Despite an increase of three tenths, Portuguese taxation remained below the European average last year. In Portugal, the weight of taxes reached 40.2% of GDP and in the Euro Zone, 41.4%. France had the heaviest load (48.4%) and Ireland the lightest (23.5%).
According to the National Statistics Institute (INE)*, Portugal received 3.4 million Local Lodging guests in 2017 (+29%), and 8 million overnight stays (+26.7%), generating €263 million in total revenues (+27.6%). The number of overnight stays increased in all regions, most significantly in the Center (+42.3%), Greater Lisbon (+31.4%), Madeira (+22.5%) and the North (+25.2%). The average Local Lodging stay was 2.35 nights (-1.6%), with longer stays in Madeira (4.80 nights), Algarve (3.23 nights) and Lisbon (2.37 nights). Germany was the tourist largest market (+27.4%), followed by the French, British and Spanish (+22.3%, +20.9% and +31.5%, respectively). There were also significant increases from Poland (+79.8%), the United States (+64.8%) and Brazil (+54.6%).
* INE only counts “AL” offerings with more than 10 beds. Following this criteria, there were only 2,663 “AL” establishments in Portugal in 2017. According to the Ministry of Tourism, “AL” registrations currently total over 85,000. While the INE numbers may be inaccurate, these statistics can still prove useful on a relative basis.
Local Lodging accommodated one third of visitors to Portugal in 2017, an annualised increase of almost 29%, according to ALEP (Association of Local Lodging in Portugal). As of July 2018, there are currently more than 72,000 Local Lodging establishments registered nationwide.
Airbnb, the internet Local Lodging reservation platform, collected and delivered €2,600,000 in Municipal Tourist Tax during the first six months of the year, reaching a grand total of €8,100,000 raised on behalf of the Lisbon Council since the tax began in January of 2016. In 2017, the aggregate holiday let levy revenues came to €18,500,00 taken in by the country’s capital city.
Lisbon was the fifth most popular destination for European holidaymakers in 2017, registering a 17% jump when compared to the year before. Porto came in ninth place, 12% above 2016. Registering a 24% increase, London was the first choice for European tourists, followed by Barcelona, Mallorca and Paris.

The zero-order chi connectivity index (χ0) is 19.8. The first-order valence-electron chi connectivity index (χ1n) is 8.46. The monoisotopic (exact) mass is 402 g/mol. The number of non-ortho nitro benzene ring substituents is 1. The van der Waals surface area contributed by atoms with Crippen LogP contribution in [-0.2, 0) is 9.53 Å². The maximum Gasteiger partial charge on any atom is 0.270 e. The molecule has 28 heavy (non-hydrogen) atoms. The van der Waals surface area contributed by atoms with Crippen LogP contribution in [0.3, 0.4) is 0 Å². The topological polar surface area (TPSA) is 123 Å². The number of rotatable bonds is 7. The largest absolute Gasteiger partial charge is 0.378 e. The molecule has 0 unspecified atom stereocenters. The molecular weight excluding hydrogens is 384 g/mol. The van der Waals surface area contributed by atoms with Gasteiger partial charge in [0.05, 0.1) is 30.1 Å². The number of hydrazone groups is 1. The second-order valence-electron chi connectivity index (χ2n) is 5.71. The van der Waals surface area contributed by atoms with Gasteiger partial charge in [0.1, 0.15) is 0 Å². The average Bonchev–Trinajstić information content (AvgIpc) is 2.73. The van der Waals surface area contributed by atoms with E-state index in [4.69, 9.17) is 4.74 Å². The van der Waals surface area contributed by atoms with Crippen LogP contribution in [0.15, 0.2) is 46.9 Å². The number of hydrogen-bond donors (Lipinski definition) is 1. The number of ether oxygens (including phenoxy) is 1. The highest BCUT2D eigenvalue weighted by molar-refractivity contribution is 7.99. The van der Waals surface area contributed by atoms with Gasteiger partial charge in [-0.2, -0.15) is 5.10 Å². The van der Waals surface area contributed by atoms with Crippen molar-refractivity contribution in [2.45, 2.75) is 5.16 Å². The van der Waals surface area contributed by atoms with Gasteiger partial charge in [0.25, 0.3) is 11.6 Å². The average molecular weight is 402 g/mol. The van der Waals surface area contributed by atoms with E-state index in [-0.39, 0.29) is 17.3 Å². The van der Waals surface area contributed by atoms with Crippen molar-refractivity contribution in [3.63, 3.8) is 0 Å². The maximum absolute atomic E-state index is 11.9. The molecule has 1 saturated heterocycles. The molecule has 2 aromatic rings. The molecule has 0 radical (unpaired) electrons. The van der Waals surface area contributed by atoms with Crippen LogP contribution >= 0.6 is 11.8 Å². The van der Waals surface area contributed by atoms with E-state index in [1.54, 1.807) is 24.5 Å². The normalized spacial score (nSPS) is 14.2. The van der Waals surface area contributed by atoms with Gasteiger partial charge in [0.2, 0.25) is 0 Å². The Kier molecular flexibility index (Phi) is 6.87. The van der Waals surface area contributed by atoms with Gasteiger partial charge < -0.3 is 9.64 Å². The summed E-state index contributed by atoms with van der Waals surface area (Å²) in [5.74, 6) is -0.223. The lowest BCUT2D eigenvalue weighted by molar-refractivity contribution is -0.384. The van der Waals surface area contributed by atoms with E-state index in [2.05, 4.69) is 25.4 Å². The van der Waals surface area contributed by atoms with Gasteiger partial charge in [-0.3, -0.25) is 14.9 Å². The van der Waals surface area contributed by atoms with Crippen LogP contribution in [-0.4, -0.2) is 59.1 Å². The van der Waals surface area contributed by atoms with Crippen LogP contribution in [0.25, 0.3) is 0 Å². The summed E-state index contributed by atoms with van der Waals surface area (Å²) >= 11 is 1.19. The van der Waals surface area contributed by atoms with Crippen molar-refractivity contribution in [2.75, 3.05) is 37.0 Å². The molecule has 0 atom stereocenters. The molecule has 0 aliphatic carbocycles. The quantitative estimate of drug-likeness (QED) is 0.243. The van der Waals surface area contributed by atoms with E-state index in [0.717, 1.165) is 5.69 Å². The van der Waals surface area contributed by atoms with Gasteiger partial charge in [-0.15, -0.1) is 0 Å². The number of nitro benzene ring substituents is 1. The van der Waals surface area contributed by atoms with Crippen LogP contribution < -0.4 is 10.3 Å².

With all political parties submitting their own proposals, the parliamentary calendar will only consider changes to the law governing of local lodging next year. The ruling Socialist Party wants to make permission dependent on the approval of neighbors in condominiums.
Coercive assessments should allow the treasury to collect 1,100 million euros throughout fiscal year 2017. To reach this goal, the “AT” (Tax and Customs Authority) is reinforcing automatisms and computer applications in order to be able to monitor more effectively the progress of processing tax debts. This represents a decrease from previous years since overdue taxes have also diminished.
“IMI”, the local assessment on real estate, is a municipal tax levied on the rateable value (“VPT”) of a property situated within each municipality. Immovable properties are classified as rural, urban or mixed. “IMI” is assessed one year in arrears. The taxable person is the owner, the beneficiary or the party having the use or the benefit of the property on 31 December of the tax year.
Starting in 2017, the Portuguese Tax Authority (“AT) is making available Automatic IRS Reporting to over one million taxpayers in Portugal. The change is part of “Simplex”, a programme designed to reduce bureaucracy at all levels of government.
Cascais began charging a Tourist Tax of €1.00 per night as of 01 February 2017. The City Council estimates a minimum first year income of €1.2 million. Initially the proposed charge was to be €1.50, but the final levy was set at €1.00 per night, up to a maximum of five nights.